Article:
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General Electric Co., once a staple holding for dividend investors, slashed its payout to almost nothing, the latest sign that the industrial giant’s problems run deep.

The dramatic move to cut the quarterly dividend to just 1 US cent per share, which will save the company US$3.9-billion as it embarks on a daunting turnaround effort under new chief executive Larry Culp, is remarkable not only for its size, but because it is the third time that GE has cut its dividend in the past nine years. Yet, it represents only an initial step in Mr. Culp’s plan to pull GE back from the brink – a process that will require, as a priority, fixing the troubled power business that is at the heart of GE’s woes.

By chopping the payout, GE will free up cash to restructure its operations, deleverage the business and address its underfunded pension. But the stock’s sharp sell-off on Tuesday – it plunged 8.8 per cent to close at US$10.18, its lowest point since the financial crisis – may indicate that investors are skeptical Mr. Culp can pull it off.

Underlining the challenge ahead, the company’s third-quarter revenue and earnings missed analysts’ expectations. Also on Tuesday, the company formally announced a charge of US$22-billion related to acquisitions in its power business – a goodwill writedown it had warned was coming when Mr. Culp was named CEO on Oct. 1.

As if all of that weren’t enough bad news for one day, the company disclosed that the U.S. Securities and Exchange Commission was widening its investigations into GE’s accounting practices in light of the massive writedown.

Analysts welcomed the dividend reduction as a signal of the new CEO’s resolve. “We find the move brave and necessary and a sign that Mr. Culp will not take half measures to improve the company,” Jim Corridore of CFRA Research said in a note to clients. The dividend had been 12 US cents a share. Prior to the financial crisis, GE paid as much as 31 US cents.

The power operations will not be an easy fix. Many of GE’s acquisitions over the years have suffered from extraordinarily bad timing, but its US$10.6-billion deal for Alstom SA’s power business in 2015 was a clunker even by GE’s standards. The acquisition was consummated just as demand for gas-powered turbines – one of Alstom’s key products – had begun to decline, hurt by the rise of renewable energy.

As a first step, GE said it will split its power operations into two separate divisions – one devoted to gas turbine generators and services, and the other to electric grids, steam generators and nuclear – with both reporting directly to Mr. Culp. Restructuring the power business will “improve [the] cost structure, enhance execution agility, and drive better outcomes for customers and investors,” GE said.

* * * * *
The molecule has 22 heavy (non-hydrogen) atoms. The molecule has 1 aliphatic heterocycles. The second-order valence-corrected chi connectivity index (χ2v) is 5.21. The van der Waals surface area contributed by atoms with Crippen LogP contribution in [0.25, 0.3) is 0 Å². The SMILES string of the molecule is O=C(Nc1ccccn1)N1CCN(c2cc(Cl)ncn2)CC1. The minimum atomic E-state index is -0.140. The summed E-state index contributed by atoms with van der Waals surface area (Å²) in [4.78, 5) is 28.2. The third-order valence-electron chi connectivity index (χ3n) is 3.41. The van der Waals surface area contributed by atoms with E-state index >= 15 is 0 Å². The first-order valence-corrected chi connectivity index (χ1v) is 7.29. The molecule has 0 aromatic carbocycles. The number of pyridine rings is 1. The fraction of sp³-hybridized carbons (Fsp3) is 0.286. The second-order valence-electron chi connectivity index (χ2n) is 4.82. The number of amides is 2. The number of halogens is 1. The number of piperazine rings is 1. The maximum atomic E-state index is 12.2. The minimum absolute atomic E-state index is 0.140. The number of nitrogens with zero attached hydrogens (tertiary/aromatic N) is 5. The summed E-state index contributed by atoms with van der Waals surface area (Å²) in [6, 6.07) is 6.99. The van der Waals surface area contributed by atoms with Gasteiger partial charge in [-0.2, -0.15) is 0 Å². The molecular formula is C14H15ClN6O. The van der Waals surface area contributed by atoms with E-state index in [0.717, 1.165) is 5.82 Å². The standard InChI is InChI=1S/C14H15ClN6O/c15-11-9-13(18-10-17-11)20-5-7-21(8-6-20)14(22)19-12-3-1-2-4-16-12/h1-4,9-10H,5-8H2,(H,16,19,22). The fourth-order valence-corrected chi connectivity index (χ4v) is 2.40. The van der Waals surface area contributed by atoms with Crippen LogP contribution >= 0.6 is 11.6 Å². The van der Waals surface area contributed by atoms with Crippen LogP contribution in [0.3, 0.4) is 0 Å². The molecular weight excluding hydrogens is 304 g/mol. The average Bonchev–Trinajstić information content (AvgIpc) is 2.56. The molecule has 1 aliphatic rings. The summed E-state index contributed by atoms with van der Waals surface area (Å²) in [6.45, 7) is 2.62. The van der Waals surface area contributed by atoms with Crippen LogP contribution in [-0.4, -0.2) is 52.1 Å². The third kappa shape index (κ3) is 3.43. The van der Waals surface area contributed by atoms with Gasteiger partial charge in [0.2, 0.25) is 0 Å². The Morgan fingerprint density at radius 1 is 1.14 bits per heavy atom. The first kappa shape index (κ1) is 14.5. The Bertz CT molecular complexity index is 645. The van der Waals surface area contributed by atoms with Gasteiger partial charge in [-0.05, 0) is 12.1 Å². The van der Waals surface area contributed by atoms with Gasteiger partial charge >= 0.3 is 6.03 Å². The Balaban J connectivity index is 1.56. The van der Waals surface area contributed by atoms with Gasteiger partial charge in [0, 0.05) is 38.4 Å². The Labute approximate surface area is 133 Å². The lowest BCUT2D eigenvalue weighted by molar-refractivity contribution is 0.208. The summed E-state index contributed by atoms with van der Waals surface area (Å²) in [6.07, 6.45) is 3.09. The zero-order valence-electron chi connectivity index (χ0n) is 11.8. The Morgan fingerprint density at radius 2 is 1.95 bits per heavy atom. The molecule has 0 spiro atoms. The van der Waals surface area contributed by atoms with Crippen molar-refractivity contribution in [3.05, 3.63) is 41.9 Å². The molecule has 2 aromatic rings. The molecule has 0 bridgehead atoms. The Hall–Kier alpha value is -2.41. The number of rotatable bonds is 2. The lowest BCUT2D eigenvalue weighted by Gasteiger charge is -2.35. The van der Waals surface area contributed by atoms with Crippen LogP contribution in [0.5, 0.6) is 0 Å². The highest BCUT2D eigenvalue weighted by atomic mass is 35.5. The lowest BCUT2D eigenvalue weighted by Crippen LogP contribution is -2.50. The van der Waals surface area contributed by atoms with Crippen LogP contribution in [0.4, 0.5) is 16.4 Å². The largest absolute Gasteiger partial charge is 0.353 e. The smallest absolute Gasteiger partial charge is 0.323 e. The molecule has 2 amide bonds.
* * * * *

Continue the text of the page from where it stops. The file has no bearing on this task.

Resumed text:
It also could lead to a sale of certain power assets, analysts said. The extent of the unit’s troubles was plainly evident in the third quarter, as power revenues fell 33 per cent from a year earlier.

One of the few bright spots for GE has been its jet engines business, which has benefited from a buoyant aviation industry. In the third quarter, aviation revenues rose 12 per cent and profit surged 25 per cent. But some analysts warned that the company should not count on the good times continuing in aviation, which is GE’s largest division and its most profitable by far in the latest quarter with a “segment profit” of about US$1.7-billion.

“Power is bad and certainly nowhere near as salvageable as bulls think, and we also don't believe aviation can sustain these types of results,” J.P. Morgan's Stephen Tusa said in a note.

With GE’s stock losing nearly 50 per cent of its value in just the past 12 months, some investors might be tempted to think that the point of maximum pessimism has been reached and that now is a good time to jump back in. But without a meaningful dividend to reward them for their troubles – and given the extent of GE’s challenges – some analysts are telling investors to exercise caution.

As Mr. Corridore said: “We don’t see material share price improvement until Mr. Culp gets some visible results.”

Top 10 Biggest S&P 500 Dividend

Cuts in History

In billions of U.S. dollars

Year

Mo.

Company

Annual change

-$8.9

2009

Feb.

G.E.

2009

Jan.

Bank of Am.

-$6.2

2008

Oct.

Bank of Am.

-$5.8

2009

Feb.

JPMorgan

-$4.9

2009

Mar.

Wells Fargo

-$4.9

2008

Jan.

Citigroup

-$4.8

2009

Jan.

Pfizer

-$4.3

2017

Nov.

G.E

-$4.2

2018

Oct.

G.E.

-$3.9

2008

Sept.

Citigroup

-$3.5

JOHN SOPINSKI/THE GLOBE AND MAIL

SOURCE: Standard & Poor's; GE

Top 10 Biggest S&P 500 Dividend

Cuts in History

In billions of U.S. dollars

Year

Mo.

Company

Annual change

% chng.

-$8.9

2009

Feb.

G.E.

-68%

2009

Jan.

Bank of Am.

-$6.2

-97%

2008

Oct.

Bank of Am.

-$5.8

-50%

2009

Feb.

JPMorgan

-$4.9

-87%

2009

Mar.

Wells Fargo

-$4.9

-85%

2008

Jan.

Citigroup

-$4.8

-41%

2009

Jan.

Pfizer

-$4.3

-50%

2017

Nov.

G.E

-$4.2

-50%

2018

Oct.

G.E.

-$3.9

-92%

2008

Sept.

Citigroup

-$3.5

-50%

JOHN SOPINSKI/THE GLOBE AND MAIL

SOURCE: Standard & Poor's; GE

Top 10 Biggest S&P 500 Dividend Cuts in History

In billions of U.S. dollars

Year

Month

Company

Annual change

% change

2009

Feb.

General Electric

-$8.9

-68%

2009

Jan.

Bank of America

-$6.2

-97%

2008

Oct.

Bank of America

-$5.8

-50%

2009

Feb.

JPMorgan Chase

-$4.9

-87%

2009

March

Wells Fargo

-$4.9

-85%

2008

Jan.

Citigroup Inc.

-$4.8

-41%

2009

Jan.

Pfizer Inc.

-$4.3

-50%

2017

Nov.

General Electric

-$4.2

-50%

2018

Oct.

General Electric

-$3.9

-92%

2008

Sept.

Citigroup Inc.

-$3.5

-50%

JOHN SOPINSKI/THE GLOBE AND MAIL, SOURCE: Standard & Poor's; GE

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